Saturday, March 26, 2011

This must be what I want

The "Belief Validation Principle" says that you create your life based on what you believe about yourself. Your beliefs make you or break you. Then there is the "Law of Attraction", which was so famously portrayed in the runaway bestseller "The Secret". It says that "you attract into your life that which you think about". Your dominant thoughts manifest in your life. "The Secret" claims that people have the ability to attract what they want in life by controlling their thoughts and beliefs. Even Buddha supposedly said, "The mind is everything. What you think you become." Hmmm..., I'd better start trying to think more positive. But I don't even know what I want to happen anymore. Maybe that's why things are on hold, and I'm living in limbo. Somehow, subconsciously, this must be what I want.

Whenever I think about all this "Belief Validation, Law of Attraction" stuff, I somehow always remember the scene in Martin Scorsese's "Taxi Driver" when Peter Boyle, as "The Wizard", is trying to give De Niro's character, "Bickle" some helpful advice. The philosophical "Wizard" seems to understand that "what we think we become" and that we sometimes make our subconscious desires and beliefs about our selves our reality when he says, "I've been a cabbie for 17 years, and I still don't own my own cab. Why? Cuz this must be what I want, to be stuck on the night shift driving someone else's cab." It's depressing, but a great movie. I must have have seen it more times than John Hinckley Jr.

Btw, I'm glad to see they are finally releasing "Taxi Driver" on Blu-ray. I'm surprised at the films that still haven't been released on Blu-ray.

Friday, March 18, 2011

Why Does God Hate the Melvins?

I just read this the other day and could hardly believe it. One of my favorite bands, the Melvins, had the incredible luck to experience the horror of two earthquakes on their 2011 tour this winter. They were waiting to catch their flight out of Christchurch, New Zealand when the country was hit by a 7.1 quake in February and were then left running for their lives, as frontman King Buzzo said "like dumb chickens", last Friday in Toyko when that country was hit by the massive 9.0 quake. Once safe they posted the following on facebook, "Another big earthquake in Tokyo! Melvins' members and crew are fine." Buzz couldn't believe the band's bad luck, "What are the odds of us being in TWO major earthquakes on TWO continents in about TWO weeks? In the billions?" Looks like this fact will wind up being another odd bit of trivia about a band that's had a long and often strange career.

I dunno, you guys could've played Florida instead. We've been waiting for years. All we've gotten in five years is a short set at the Lake Buena Vista Hard Rock when you opened for Down. You should come to Tampa Bay this fall. I should be back in FLA by then and it would be great to see you live again. No wait a minute, fall is hurricane season in Florida. No thanks, we don't need the hurricanes guys!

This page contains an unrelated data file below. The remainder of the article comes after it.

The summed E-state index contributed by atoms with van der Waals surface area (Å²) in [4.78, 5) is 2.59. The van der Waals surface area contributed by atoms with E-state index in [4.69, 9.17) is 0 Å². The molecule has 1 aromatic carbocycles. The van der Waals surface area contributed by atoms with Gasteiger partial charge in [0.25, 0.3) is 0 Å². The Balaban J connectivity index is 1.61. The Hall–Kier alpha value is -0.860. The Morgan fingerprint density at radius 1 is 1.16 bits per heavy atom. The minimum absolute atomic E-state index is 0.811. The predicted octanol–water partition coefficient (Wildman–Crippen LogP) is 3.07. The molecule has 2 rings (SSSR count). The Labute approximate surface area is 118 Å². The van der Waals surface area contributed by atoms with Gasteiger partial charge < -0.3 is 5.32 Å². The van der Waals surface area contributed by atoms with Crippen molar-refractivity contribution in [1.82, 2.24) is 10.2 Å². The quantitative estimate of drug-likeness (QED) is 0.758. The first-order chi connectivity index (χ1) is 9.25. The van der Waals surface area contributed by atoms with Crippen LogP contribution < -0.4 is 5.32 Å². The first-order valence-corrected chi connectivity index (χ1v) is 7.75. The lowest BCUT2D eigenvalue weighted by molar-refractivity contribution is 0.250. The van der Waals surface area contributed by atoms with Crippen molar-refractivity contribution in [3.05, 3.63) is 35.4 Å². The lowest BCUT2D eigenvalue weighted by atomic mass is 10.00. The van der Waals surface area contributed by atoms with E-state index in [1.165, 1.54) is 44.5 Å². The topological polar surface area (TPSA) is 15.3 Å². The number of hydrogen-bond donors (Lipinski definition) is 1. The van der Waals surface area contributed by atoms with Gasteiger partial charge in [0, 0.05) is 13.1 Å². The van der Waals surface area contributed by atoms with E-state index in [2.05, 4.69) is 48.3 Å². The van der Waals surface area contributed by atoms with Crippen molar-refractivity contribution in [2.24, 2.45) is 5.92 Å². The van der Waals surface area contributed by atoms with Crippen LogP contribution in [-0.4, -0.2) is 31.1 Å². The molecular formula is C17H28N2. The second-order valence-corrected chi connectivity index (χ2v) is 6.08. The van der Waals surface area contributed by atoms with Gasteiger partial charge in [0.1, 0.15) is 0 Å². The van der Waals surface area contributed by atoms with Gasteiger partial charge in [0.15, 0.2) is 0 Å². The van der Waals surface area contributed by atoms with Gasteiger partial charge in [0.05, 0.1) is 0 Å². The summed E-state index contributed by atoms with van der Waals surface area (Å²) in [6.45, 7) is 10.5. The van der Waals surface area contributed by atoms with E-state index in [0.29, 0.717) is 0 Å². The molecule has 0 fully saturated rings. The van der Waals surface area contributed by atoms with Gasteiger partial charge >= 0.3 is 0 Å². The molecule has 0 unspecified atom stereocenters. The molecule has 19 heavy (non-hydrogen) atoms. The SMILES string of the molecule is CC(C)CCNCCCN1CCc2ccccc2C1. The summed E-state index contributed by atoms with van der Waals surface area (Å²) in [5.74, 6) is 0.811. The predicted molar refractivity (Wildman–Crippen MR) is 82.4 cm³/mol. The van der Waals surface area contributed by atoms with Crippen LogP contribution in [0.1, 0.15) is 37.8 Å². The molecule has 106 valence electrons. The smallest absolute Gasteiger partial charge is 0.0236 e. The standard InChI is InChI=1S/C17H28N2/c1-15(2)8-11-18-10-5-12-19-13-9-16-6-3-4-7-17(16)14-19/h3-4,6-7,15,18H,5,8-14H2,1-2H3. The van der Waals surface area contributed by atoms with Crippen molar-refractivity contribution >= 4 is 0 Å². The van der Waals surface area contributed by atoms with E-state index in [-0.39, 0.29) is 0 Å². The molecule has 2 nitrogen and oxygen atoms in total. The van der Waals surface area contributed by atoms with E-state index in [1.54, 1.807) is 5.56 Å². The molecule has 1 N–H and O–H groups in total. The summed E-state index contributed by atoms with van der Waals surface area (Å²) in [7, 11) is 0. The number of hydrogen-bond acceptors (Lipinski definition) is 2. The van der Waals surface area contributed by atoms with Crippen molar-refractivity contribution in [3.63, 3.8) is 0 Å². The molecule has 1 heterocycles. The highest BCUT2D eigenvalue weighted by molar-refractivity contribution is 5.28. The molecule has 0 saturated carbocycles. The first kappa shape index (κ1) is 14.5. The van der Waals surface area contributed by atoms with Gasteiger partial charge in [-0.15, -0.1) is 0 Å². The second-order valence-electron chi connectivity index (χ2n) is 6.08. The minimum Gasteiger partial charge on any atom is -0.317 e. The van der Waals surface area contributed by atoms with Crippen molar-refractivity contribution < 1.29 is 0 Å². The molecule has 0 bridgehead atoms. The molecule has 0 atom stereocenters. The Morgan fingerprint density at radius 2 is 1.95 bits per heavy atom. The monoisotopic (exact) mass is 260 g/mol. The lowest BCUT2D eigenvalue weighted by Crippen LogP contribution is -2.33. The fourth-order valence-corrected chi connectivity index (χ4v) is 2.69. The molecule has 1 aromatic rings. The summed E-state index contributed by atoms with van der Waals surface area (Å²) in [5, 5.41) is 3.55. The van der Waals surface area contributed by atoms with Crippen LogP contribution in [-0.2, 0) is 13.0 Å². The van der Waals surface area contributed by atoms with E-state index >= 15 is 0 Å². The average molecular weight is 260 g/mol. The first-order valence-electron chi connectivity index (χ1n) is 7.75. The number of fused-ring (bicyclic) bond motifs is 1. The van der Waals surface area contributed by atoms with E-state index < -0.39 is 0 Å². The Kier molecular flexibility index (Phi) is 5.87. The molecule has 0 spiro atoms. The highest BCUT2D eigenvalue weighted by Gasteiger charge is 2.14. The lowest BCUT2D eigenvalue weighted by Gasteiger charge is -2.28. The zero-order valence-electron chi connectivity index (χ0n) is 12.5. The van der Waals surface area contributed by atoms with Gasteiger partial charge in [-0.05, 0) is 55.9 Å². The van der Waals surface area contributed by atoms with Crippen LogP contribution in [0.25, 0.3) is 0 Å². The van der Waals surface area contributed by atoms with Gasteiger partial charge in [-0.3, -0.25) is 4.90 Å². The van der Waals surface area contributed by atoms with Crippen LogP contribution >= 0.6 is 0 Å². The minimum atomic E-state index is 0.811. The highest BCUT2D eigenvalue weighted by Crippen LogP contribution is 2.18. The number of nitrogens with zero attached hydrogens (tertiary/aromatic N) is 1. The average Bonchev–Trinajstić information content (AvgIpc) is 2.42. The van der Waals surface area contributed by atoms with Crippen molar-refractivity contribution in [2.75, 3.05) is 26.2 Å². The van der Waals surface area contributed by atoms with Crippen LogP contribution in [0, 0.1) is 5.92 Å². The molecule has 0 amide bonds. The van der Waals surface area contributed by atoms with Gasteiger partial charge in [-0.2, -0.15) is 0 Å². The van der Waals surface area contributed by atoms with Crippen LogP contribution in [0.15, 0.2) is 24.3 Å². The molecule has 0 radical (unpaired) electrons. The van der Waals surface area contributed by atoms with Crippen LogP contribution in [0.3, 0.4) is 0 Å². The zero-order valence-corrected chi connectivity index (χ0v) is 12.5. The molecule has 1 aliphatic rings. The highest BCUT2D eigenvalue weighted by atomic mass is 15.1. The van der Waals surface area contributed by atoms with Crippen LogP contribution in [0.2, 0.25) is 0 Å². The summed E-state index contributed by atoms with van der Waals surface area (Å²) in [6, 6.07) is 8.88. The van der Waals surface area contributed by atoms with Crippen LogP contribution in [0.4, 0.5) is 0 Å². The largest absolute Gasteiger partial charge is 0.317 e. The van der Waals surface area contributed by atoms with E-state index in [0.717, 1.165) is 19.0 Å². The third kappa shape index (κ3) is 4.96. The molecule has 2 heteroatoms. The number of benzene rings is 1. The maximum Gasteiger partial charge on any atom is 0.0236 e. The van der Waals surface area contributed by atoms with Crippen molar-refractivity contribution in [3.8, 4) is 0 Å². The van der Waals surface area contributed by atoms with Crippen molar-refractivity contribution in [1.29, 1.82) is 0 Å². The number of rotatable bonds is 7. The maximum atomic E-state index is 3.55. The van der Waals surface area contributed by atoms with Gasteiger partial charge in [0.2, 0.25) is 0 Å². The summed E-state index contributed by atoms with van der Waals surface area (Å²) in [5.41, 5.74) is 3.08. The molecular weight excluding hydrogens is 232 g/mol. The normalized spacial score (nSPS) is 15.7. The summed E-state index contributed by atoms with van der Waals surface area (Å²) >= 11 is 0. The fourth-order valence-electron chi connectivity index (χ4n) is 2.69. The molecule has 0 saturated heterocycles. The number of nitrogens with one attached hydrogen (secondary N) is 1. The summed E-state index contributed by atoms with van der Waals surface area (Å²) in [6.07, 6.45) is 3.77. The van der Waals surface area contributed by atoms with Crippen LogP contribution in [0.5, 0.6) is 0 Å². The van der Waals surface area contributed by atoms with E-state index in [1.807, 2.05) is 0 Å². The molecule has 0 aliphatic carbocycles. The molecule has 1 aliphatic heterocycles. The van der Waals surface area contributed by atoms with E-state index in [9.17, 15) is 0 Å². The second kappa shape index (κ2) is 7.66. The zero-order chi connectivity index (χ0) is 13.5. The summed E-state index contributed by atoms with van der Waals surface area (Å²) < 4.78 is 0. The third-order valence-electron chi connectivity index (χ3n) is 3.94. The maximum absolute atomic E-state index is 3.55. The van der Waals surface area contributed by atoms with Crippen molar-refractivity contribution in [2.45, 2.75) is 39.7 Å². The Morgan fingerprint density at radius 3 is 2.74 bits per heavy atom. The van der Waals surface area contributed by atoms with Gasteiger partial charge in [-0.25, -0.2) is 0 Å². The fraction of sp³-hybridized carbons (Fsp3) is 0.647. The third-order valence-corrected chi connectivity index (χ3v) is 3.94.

No One Was Like Vermeer

"Back in the days of Rembrandt, back in the days of old Jan Steen," back in the 17th century in what is now called the Netherlands to be exact, there lived and worked a painter named Johannes or Jan Vermeer. He was another "Dutch Golden Age" genre painter who recreated exquisite scenes of domestic middle class life. Vermeer lived out his whole life in the city of Delft. He worked slowly and meticulously, creating as few as 34 paintings in his lifetime, most of which are very small. "Girl with a Pearl Earring", perhaps his most famous work, is only 17.5" x 15".

"The Art of Painting" is the other Vermeer I think of. It was one of the larger ones at 51" x 43".

Okay, what made me think of Vermeer again recently was seeing Jonathan Richman last month, and hearing him perform one of his newer songs, "No One Was Like Vermeer". Little was known about Jan Vermeer and his life, which is why some art historians refer to him as the "Sphinx of Delft", but I think Richman's song somes up the man and his career nicely. It's a thoughtful and humorous song, and it begs the question, "Why aren't there more catchy pop songs about 17th century Dutch genre painters?" Once again I had to make a video. Nothing fancy this time, just a slide show of Vermeer's work.

I tried to upload the video I made to my Youtube channel, but WMG immediately DMCA'd it. I didn't realize Vapor Records was a subsidiary of Warner Music Group. I could find nothing on the web that said they were. So I uploaded my video to Dailymotion instead. This is "fair use" people. You just have to put up with Dailymotion's fucking ads...

Richman- Vermeer by techamanap

And from Youtube, Richman performing the above song live...

Thursday, March 10, 2011

Pablo Picasso was never called an asshole